10. The Magical Legend of the Leprechauns
09. St. Patrick's Day
08. The Matchmaker
07. The Secret of Roan Inish
06. St. Patrick: The Irish Legend
05. Luck of the Irish
04. The Fugitive (it has a scene during the Chicago St. Patrick’s Day parade, so it makes the cut)
03. Finnian’s Rainbow
02. Darby O’Gill & The Little People
01. The Quiet Man
Not listed in the Top 10 and for a damn good reason: ‘Leprechaun’, ‘Leprechaun 2’, ‘Leprechaun 3’, ‘Leprechaun 4 in Space’, ‘Leprechaun in the Hood’ and ‘Leprechaun: Back 2 da Hood’
Kemp’s Recipe for an Old Mr. Boston's Irish Shillelagh
- Juice from ½ lemon
- 1 ½ oz. Irish whiskey
- ½ oz. sloe gin
- ½ oz. rum
One ounce is equal to one shot of hard alcohol. In a mixer, combine the lemon juice, whiskey, sloe gin and rum. Shake the ingredients with crushed ice and strain into an old fashioned glass. Add fruit for garnish. Sliced peaches, raspberries or strawberries are recommended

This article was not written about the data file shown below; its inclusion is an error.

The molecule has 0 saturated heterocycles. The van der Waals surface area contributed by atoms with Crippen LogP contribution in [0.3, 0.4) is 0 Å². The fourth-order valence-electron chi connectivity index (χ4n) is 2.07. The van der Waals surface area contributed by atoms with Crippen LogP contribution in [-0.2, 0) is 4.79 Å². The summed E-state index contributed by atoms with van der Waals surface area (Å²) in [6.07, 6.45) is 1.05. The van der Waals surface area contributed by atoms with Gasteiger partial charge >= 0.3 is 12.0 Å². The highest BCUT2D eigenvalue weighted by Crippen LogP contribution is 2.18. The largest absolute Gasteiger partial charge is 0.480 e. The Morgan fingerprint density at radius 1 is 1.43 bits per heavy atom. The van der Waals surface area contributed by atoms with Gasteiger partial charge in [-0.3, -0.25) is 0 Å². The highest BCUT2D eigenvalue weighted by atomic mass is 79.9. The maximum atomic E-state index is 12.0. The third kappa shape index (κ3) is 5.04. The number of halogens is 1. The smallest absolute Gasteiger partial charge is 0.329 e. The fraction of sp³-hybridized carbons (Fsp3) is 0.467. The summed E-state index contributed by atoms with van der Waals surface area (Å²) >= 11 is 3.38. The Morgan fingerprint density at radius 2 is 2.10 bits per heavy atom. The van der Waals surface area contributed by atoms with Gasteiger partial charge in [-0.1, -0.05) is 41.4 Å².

Kemp’s Favorite Irish Blessings
Whatever your libation, you'll want to memorize a few standard Irish toasts for the occasion. Here are some of the more popular ones. Practice saying them with an Irish accent to impress your guests."May your glass be ever fullMay the roof over your head be always strongAnd may you be half an hour in heaven before the devil knows you're dead."
A full moon on a dark night,
And the road downhill all the way to your door."
"May the road rise up to meet you,
May the wind be always at your back,
The sun shine warm upon your face,
The rain fall soft upon your fields,
And until we meet again
May God hold you in the palm of His hand."
"Health, and long life to you,
Land without rent to you,
The partner of your heart to you,
And when you die,
may your bones rest in Ireland!"
Kemp's Gratuitouos St. Patrick's Day pic.
This is an image of the Chicago River after it had been dyed green for the city's annual St. Patrick's Day Parade: